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Irish Entrepreneur needs subediting


Aside from being a well designed & finished magazine, I'm sorry to say that if Irish Entrepreneur was the last piece of writing on the planet I still don't think I would be able to bring myself to read it. Having (strictly for research purposes only) flicked through it on a few occasions, and having even forced myself to read one or two articles in full, I can now confirm my initial impressions that the writing & therefore "editing" is generally appalling. (I also find much of the content I've come across in it to be peurile, but that's not my beef here.)

Just one example will have to suffice to give an indication of the writing terrain we're in here: In her editorial, under a subheading, FIRST ARTIST TO ENTER SPACE, Maree Morrissey writes: "Dr Michael Casey is an artist, curator, and art historian from County Tipperary. This accomplished artist hopes to be the first artist in space, and, on his return, capture images from experiences there in his paintings."

Aaaaaaaaaaaaagh! This exhibits not just the very poor syntax, writing & structuring that can be found throughout the publication, but it also reveals the source of much poor writing generally: a failure to get the message clear first and then express it as simply as possible in the right relationship to the other elements of the communication. (This may boil down to a matter of "time poverty", which blights much of the magazine writing in Ireland (including Village, in my opinion): too many titles, diluting the revenues derived by each down to unsustainable levels = no budgets to pay good journalists decent money or to hire professional subeditors = not enough time spent on getting the writing right.)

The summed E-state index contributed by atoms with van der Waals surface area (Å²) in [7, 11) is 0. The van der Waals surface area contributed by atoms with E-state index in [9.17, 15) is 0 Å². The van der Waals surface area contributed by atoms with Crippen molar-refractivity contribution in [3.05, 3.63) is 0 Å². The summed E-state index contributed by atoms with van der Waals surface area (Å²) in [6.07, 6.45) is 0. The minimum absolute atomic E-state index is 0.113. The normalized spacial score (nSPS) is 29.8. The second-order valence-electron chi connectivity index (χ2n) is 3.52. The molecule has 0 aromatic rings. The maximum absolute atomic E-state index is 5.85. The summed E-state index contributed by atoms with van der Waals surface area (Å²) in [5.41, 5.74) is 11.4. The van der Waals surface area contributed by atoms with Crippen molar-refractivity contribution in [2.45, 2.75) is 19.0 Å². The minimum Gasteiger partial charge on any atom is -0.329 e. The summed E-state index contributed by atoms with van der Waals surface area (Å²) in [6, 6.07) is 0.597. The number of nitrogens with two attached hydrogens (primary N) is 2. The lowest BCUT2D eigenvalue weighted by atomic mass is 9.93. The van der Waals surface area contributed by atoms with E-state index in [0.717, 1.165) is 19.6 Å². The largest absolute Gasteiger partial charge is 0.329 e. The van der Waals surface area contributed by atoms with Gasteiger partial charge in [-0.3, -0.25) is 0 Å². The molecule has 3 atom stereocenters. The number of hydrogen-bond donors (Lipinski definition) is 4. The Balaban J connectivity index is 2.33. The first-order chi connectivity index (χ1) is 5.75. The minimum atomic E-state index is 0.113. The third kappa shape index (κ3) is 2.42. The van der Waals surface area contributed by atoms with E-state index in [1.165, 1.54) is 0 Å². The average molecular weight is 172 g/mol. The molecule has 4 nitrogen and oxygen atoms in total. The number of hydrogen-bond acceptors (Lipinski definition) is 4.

Needless to say, the staff lineup in IE has no mention of copy editors. ("Editor & Founder"; "Business Development Director"; "Photographer"; "Designer"; "Production Manager"; "Motoring Editor"; "Staff Journalist".) Surely before a publication can call itself a magazine, and proclaim itself a success particularly in business terms ("Ireland's top business magazine" is how IE proclaims itself online) it should have a professional approach to copy, including professional subs on its pay roll.

POC

PS I see that Pat Phelan on his Roam4Free blog had issues with the publication for other reasons. It's revealing of something else how he assumed that IE might be a "franchise"-type version of the American publication: globalisation; commercial colonialism etc.. But it IS connected to my argument above, in the sense that for the sake of heterogeneity we NEED to get our "local" publications up to scratch so that they can be sustainable enough to carry our unique marks and perspectives into the future. PLEASE Maree, hire a professional editor!

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